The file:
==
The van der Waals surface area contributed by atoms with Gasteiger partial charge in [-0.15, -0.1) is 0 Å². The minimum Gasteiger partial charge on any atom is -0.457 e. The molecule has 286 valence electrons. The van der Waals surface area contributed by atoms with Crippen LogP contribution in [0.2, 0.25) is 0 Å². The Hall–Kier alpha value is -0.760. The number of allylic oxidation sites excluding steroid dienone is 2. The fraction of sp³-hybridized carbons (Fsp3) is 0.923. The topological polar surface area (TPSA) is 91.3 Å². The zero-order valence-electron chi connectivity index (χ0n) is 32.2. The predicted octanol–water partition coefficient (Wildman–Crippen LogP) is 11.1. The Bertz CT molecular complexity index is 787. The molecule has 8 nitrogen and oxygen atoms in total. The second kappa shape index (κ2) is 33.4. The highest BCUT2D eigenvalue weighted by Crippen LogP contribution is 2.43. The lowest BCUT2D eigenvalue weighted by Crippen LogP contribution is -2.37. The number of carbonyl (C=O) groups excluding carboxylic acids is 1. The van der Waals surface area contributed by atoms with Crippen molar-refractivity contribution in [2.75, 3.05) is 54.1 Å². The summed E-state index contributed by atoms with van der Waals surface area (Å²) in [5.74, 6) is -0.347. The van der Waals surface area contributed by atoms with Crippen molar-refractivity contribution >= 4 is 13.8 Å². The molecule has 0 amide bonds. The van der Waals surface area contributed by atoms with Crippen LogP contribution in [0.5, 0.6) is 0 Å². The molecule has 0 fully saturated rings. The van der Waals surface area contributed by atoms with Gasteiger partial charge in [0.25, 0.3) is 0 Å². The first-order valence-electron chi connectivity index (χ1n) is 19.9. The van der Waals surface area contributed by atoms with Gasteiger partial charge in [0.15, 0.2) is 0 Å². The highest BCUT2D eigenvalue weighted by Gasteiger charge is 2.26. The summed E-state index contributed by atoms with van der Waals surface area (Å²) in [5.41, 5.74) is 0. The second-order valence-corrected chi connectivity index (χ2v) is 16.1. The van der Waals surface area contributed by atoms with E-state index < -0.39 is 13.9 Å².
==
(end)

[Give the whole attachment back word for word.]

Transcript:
The van der Waals surface area contributed by atoms with Gasteiger partial charge in [-0.15, -0.1) is 0 Å². The minimum Gasteiger partial charge on any atom is -0.457 e. The molecule has 286 valence electrons. The van der Waals surface area contributed by atoms with Crippen LogP contribution in [0.2, 0.25) is 0 Å². The Hall–Kier alpha value is -0.760. The number of allylic oxidation sites excluding steroid dienone is 2. The fraction of sp³-hybridized carbons (Fsp3) is 0.923. The topological polar surface area (TPSA) is 91.3 Å². The zero-order valence-electron chi connectivity index (χ0n) is 32.2. The predicted octanol–water partition coefficient (Wildman–Crippen LogP) is 11.1. The Bertz CT molecular complexity index is 787. The molecule has 8 nitrogen and oxygen atoms in total. The second kappa shape index (κ2) is 33.4. The highest BCUT2D eigenvalue weighted by Crippen LogP contribution is 2.43. The lowest BCUT2D eigenvalue weighted by Crippen LogP contribution is -2.37. The number of carbonyl (C=O) groups excluding carboxylic acids is 1. The van der Waals surface area contributed by atoms with Crippen molar-refractivity contribution in [2.75, 3.05) is 54.1 Å². The summed E-state index contributed by atoms with van der Waals surface area (Å²) in [5.74, 6) is -0.347. The van der Waals surface area contributed by atoms with Crippen molar-refractivity contribution >= 4 is 13.8 Å². The molecule has 0 amide bonds. The van der Waals surface area contributed by atoms with Crippen LogP contribution in [0.5, 0.6) is 0 Å². The molecule has 0 fully saturated rings. The van der Waals surface area contributed by atoms with Gasteiger partial charge in [0.25, 0.3) is 0 Å². The first-order valence-electron chi connectivity index (χ1n) is 19.9. The van der Waals surface area contributed by atoms with Gasteiger partial charge in [0.15, 0.2) is 0 Å². The highest BCUT2D eigenvalue weighted by Gasteiger charge is 2.26. The summed E-state index contributed by atoms with van der Waals surface area (Å²) in [5.41, 5.74) is 0. The second-order valence-corrected chi connectivity index (χ2v) is 16.1. The van der Waals surface area contributed by atoms with E-state index < -0.39 is 13.9 Å².